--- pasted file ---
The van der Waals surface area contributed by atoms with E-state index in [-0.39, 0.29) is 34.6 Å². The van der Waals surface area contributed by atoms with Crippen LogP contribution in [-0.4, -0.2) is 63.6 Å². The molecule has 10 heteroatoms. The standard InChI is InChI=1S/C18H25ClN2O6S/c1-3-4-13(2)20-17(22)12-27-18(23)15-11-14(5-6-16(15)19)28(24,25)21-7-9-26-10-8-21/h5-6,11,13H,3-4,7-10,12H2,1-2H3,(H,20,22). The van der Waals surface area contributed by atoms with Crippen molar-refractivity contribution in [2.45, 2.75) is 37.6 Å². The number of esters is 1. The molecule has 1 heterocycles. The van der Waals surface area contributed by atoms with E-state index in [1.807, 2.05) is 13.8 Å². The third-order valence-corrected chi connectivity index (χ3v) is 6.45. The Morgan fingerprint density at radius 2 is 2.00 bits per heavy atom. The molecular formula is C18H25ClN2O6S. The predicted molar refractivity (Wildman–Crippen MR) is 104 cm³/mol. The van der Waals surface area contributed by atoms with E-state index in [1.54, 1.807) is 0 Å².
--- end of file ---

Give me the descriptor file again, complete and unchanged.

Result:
The van der Waals surface area contributed by atoms with E-state index in [-0.39, 0.29) is 34.6 Å². The van der Waals surface area contributed by atoms with Crippen LogP contribution in [-0.4, -0.2) is 63.6 Å². The molecule has 10 heteroatoms. The standard InChI is InChI=1S/C18H25ClN2O6S/c1-3-4-13(2)20-17(22)12-27-18(23)15-11-14(5-6-16(15)19)28(24,25)21-7-9-26-10-8-21/h5-6,11,13H,3-4,7-10,12H2,1-2H3,(H,20,22). The van der Waals surface area contributed by atoms with Crippen molar-refractivity contribution in [2.45, 2.75) is 37.6 Å². The number of esters is 1. The molecule has 1 heterocycles. The van der Waals surface area contributed by atoms with E-state index in [1.807, 2.05) is 13.8 Å². The third-order valence-corrected chi connectivity index (χ3v) is 6.45. The Morgan fingerprint density at radius 2 is 2.00 bits per heavy atom. The molecular formula is C18H25ClN2O6S. The predicted molar refractivity (Wildman–Crippen MR) is 104 cm³/mol. The van der Waals surface area contributed by atoms with E-state index in [1.54, 1.807) is 0 Å².